Tomorrow I’m going to hang out with my Grandma, then go to St. Rose of Lima for 5:15 Youth Mass with Father Briar Barr.  All are welcome (to St. Rose, not my Grandma’s, at least not without notice).

Posted by: Christine | September 19, 2011

Hey! That Looks Familiar!

Sorry it’s been so long since I’ve posted regularly.  School, work, and personal stuff have been driving me bonkers, so this blog has taken the back seat, just like so many objectified women in Bruce Springsteen songs.

Whilst shelving new books at work today, I noticed a work of fiction that shares its cover photo subject with my WordPress profile photo.  The lounging lady is in the Camposanto, or cemetery for the rich, in Pisa, Italy.   Beautiful locale!   See the cover art here: http://www.amazon.com/Mother-Who-Stayed-Stories/dp/1439194653 (Note – I haven’t read the book, and in fact, have no idea what it’s about.  If anyone can recommend it, go for it.)

Posted by: Christine | June 7, 2011

Fun Summer Updates

What’s new for Christine:

1. My good friend Father H. Todd Carter was ordained to the priesthood of Christ in the Diocese of Trenton over the weekend.  The Ordination Mass was beautiful, and was a testament to God’s love for His Bride, the Church, providing us with such holy young men to do His work.   Moreover, his first Mass was amazing, and he didn’t mess up at all. He will make a great priest.  I’m exceedingly proud of Fr. Todd and so overjoyed for his happiness in his vocation.  God is good!  (If you’re my f/b friend, take a look at the non-stop posts I made on Sunday night).  Please pray for him and all priests.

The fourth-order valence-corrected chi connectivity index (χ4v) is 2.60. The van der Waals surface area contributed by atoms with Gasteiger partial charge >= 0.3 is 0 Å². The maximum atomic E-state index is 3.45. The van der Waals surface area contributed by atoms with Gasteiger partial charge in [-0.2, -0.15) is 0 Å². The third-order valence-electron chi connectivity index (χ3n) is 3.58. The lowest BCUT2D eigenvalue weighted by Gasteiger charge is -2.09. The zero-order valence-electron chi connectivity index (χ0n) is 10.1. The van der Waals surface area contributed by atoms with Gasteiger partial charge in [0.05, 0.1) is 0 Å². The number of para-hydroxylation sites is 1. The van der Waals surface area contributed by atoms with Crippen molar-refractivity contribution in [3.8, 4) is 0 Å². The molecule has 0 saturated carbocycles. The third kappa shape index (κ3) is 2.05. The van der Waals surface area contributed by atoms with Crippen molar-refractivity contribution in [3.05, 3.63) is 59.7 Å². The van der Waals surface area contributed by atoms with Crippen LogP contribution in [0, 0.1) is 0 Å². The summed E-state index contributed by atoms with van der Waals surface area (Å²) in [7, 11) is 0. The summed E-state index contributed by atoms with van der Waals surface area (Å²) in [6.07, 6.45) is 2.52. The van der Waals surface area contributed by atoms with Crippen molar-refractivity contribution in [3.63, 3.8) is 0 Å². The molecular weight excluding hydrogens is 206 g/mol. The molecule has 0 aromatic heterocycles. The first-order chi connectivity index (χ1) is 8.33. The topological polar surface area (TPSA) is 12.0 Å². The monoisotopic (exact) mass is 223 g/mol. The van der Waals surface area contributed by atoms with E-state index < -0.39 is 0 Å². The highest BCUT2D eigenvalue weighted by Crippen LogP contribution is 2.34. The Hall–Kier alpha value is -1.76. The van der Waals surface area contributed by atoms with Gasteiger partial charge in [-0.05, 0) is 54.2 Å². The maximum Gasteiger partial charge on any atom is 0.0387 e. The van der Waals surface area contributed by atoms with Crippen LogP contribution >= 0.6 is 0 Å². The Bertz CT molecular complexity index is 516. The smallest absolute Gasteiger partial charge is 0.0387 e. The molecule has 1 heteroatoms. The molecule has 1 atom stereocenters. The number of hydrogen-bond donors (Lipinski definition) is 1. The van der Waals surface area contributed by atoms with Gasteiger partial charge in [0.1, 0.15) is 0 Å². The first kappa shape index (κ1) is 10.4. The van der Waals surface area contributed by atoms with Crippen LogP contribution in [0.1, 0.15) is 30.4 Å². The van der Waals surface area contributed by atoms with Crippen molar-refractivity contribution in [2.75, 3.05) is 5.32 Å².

For more information about the priesthood, or for resources about discerning your vocation (God’s plan for your life, including married life, religious life, the priesthood, etc.), visit Vocation.com.  Also, take a look at Fr. Brian Barr’s Long Island Priest for testimonials and an introduction to the priesthood, and see Peter’s Boat for some great homilies and meditations for young adults.

2. I signed on an apartment in Farmingdale/North Massapequa, and I’ll be moving on Saturday July 2nd.  So, if you know any groups of strong young men who can carry furniture with care, in exchange for large amounts of pizza and cake and moderate amounts of beer, please tell me.  Once I’m settled in, I plan to invite folks over for lots of classic movie nights, complete with homemade food and surprise pre-movie Chaplets of Divine Mercy, and other fun stuff (I’m dangerous like that).

3. I did well in my courses.  My only non-A henceforth is for my ridiculous intro to technology course that bored me to pieces, and I still managed with a B+ for minimal studying.  (Note – Don’t get the impression that I’m a lazybones; my other courses have required my most dedicated efforts).